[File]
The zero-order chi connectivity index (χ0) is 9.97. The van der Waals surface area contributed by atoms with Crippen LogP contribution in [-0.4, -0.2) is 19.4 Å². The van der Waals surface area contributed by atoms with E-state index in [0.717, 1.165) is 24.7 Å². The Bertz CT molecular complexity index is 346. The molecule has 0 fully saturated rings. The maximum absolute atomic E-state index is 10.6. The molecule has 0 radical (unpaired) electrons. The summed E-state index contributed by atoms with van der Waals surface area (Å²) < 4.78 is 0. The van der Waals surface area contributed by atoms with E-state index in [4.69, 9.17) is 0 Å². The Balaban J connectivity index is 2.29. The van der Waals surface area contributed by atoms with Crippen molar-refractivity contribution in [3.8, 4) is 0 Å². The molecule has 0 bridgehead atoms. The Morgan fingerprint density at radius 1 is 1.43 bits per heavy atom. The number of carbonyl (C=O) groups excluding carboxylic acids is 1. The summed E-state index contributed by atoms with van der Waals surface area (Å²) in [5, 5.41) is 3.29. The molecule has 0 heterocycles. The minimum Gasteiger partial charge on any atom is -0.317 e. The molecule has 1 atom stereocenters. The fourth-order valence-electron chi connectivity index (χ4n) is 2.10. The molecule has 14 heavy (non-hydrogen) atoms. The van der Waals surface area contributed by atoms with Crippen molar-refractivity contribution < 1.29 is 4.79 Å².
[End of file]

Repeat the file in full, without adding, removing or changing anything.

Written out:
The zero-order chi connectivity index (χ0) is 9.97. The van der Waals surface area contributed by atoms with Crippen LogP contribution in [-0.4, -0.2) is 19.4 Å². The van der Waals surface area contributed by atoms with E-state index in [0.717, 1.165) is 24.7 Å². The Bertz CT molecular complexity index is 346. The molecule has 0 fully saturated rings. The maximum absolute atomic E-state index is 10.6. The molecule has 0 radical (unpaired) electrons. The summed E-state index contributed by atoms with van der Waals surface area (Å²) < 4.78 is 0. The van der Waals surface area contributed by atoms with E-state index in [4.69, 9.17) is 0 Å². The Balaban J connectivity index is 2.29. The van der Waals surface area contributed by atoms with Crippen molar-refractivity contribution in [3.8, 4) is 0 Å². The molecule has 0 bridgehead atoms. The Morgan fingerprint density at radius 1 is 1.43 bits per heavy atom. The number of carbonyl (C=O) groups excluding carboxylic acids is 1. The summed E-state index contributed by atoms with van der Waals surface area (Å²) in [5, 5.41) is 3.29. The molecule has 0 heterocycles. The minimum Gasteiger partial charge on any atom is -0.317 e. The molecule has 1 atom stereocenters. The fourth-order valence-electron chi connectivity index (χ4n) is 2.10. The molecule has 14 heavy (non-hydrogen) atoms. The van der Waals surface area contributed by atoms with Crippen molar-refractivity contribution < 1.29 is 4.79 Å².